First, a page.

Helen’s Closet Patterns Gilbert Top

Monday September 21, 2020

2 Gilbert Tops

I’ve been wanting to add a tie front button up top to my wardrobe, and when Helen’s Closet Patterns announced their Gilbert Top, it seemed like a good pattern to try. It’s described as “a button up shirt with a camp-style collar and a relaxed fit. View A has short sleeves and a tie-front. It is slightly cropped but still very comfortable with mid to high-rise bottoms. View B has long bell sleeves and a longer length, perfect for tucking into high-waisted pants.” Here’s the drawings (view B on the left, view A on the right):

Helen's Closet Patterns Gilbert Top

I hesitated because the sleeves didn’t look like they would fit under my cardigans, and I’m trying to make a wardrobe that I can wear year round. But very quickly after the pattern release, Helen posted a hack to make a sleeveless shirt and I was sold.

I’ve now made the top twice, once with the tie and once without. In the photo at the top of the post, the one on the left is a polyester viscose woven and the navy on the right is Kaufman Brussels Washer Linen Blend.

The instructions are thorough and the illustrations good, and both tops went together without a hitch. There are a number of steps to alter the pattern to make it sleeveless, but Helen’s instructions carefully walk you through what you need to do. Because there were so many alterations, I made a mock-up before cutting into my good fabric.

From the size chart, I would have made a size 6 (I’m B:35 W:29 H:40, 5’3″ tall). But Helen suggested sizing down for a more fitted shirt for the sleeveless version, so I made a size 4 after doing some flat pattern measurements and comparing the pattern to other button-ups I’ve made.

My pattern alterations:

  1. Brought in the shoulder seam 3/4″
  2. Altered the angle of the shoulder seam 1/4″
  3. Helen suggests shaping the armscye edge of the shirt back, and I used her measurements, but in my muslin/test garment, I found I had to shape a bit more (a total of almost 1/2″) to deal with my pointy shoulder blades
  4. She also suggests raising the armscye, which I tried, but in my muslin found I had to take the extra fabric out.
  5. Raised the bust dart 1/2″
  6. In my muslin, I found the first button too low. Also I wanted to be able to button the shirt all the way to the top, so I used 5 buttons rather than 3. If I made the tie version again, I’d have to figure out what to do with the bottom button, it’s too close to the ties, as you can see in the photo at the top.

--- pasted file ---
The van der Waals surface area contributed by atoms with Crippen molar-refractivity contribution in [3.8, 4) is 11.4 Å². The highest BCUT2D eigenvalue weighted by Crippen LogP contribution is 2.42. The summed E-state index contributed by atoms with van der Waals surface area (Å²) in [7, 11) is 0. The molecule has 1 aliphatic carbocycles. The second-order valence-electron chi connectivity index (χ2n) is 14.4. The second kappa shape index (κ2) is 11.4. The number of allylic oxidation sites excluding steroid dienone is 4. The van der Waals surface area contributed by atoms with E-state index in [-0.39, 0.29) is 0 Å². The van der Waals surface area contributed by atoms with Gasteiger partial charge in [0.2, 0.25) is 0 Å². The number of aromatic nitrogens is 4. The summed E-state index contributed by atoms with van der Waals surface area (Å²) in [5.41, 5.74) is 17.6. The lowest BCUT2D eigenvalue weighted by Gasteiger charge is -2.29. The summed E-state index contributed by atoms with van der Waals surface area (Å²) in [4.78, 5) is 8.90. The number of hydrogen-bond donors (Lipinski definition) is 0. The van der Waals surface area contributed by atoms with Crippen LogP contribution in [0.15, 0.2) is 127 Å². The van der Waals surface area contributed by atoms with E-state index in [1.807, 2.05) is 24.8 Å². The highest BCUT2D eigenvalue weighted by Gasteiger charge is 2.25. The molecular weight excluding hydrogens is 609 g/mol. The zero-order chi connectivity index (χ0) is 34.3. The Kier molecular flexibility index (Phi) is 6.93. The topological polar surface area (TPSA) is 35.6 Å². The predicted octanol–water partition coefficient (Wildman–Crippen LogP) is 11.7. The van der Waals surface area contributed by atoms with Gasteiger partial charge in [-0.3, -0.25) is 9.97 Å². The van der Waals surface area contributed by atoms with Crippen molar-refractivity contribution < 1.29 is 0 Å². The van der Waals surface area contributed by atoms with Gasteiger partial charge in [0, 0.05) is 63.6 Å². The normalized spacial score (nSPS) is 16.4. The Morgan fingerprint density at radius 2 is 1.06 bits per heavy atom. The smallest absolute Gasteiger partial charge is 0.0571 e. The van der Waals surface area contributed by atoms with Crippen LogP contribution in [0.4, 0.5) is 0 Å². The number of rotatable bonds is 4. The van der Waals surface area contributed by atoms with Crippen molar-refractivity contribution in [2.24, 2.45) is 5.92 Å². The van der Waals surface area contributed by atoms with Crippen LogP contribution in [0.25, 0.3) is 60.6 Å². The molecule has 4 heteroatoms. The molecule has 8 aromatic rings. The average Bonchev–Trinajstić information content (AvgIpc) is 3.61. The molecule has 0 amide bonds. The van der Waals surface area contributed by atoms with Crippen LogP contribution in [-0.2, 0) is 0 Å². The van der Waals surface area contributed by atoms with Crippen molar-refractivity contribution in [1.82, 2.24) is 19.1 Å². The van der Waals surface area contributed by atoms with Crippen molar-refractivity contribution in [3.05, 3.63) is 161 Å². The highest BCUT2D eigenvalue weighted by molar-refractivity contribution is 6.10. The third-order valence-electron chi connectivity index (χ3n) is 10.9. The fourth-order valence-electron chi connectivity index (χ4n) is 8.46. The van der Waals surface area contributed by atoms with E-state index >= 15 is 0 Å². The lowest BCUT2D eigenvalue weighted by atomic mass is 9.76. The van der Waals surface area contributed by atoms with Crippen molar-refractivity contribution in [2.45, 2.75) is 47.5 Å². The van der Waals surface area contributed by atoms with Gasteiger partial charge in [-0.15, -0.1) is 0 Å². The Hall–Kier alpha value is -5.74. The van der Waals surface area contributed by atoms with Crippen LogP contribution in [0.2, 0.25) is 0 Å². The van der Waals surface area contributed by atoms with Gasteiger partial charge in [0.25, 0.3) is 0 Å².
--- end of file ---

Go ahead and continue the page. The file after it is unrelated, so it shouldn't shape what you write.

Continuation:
7. The pattern is drafted for someone 5’6″. For the tied top, I didn’t shorted the top. For the black/grey stripe, I did a 1-1/4″ hem rather than a 5/8″ hem.

I’m really pleased with my tops. They will both get a lot of wear. And I have earmarked some more fabric for another one with the tie front.

Work From Home Module Sew-along Plans

Thursday September 17, 2020

This past winter I really enjoyed planning and sewing for “the great module sew along” challenge on Instagram. The challenge was to sew a small capsule wardrobe of 3 tops, 2 bottoms and a topper in 6 weeks. You can see my plans here and the clothes I made here.

Whitney (TomKatStitchery on youtube and @tomkatstitcherycarmel on instagram) is hosting another challenge this fall, with the theme “Work from Home”. You can see what others are making on Instagram with the hashtag #wfhmodulesewalong.

While the theme is perfect for the pandemic and everyone staying home, I’ve worked out of my house most of my career, and even though I could wear pajamas all day, I’ve found that I’m much happier and productive if I dress in the morning as if I’m going to meet someone for lunch or coffee. I’ve been trying to build a wardrobe that I can wear most of the year — sleeveless tops for summer that I can layer with a cardigan or light jacket in spring & fall. Skirts and cropped pants that I can wear either barelegged or with tights & boots. So my plans look a bit summery, even though this is autumn sewing. But I have several cardigans, jackets and scarves to coordinate with my selections that will take me, hopefully, through winter.

For the winter/spring challenge, my color palette was olive and black. For this one, I’m going to use rust and navy:

work from home sewing challenge color palette

Here’s my sewing plan:

  1. Top #1: self-drafted woven tank with a tie in rust-colored rayon.
  2. Top #2: Vogue 1027 wrap top (the pattern is for a dress, but I’m cropping it at my hip) in a cotton jersey
  3. Top #3: Vogue 9187 in a print rayon crepe
  4. Bottom #1: Tesutti Evie bias cut skirt in the same rust colored rayon as the first top
  5. Bottom #2: self-drafted cropped pants/culottes in navy linen.
  6. Topper: Vogue 7975 in a navy cotton jacquard.

The challenge runs from Sept 1 to Oct 31, so I’ll hopefully be back to report on my progress before then.

Lastly if, like me, you enjoy seeing how and what other people plan for sewing a capsule wardrobe, there’s another challenge running at the same time called #mybodymodel3x3. It’s a drawing challenge to design a capsule wardrobe using paper doll cut-outs of 9 garments: 3 tops, 3 bottoms and 3 layers.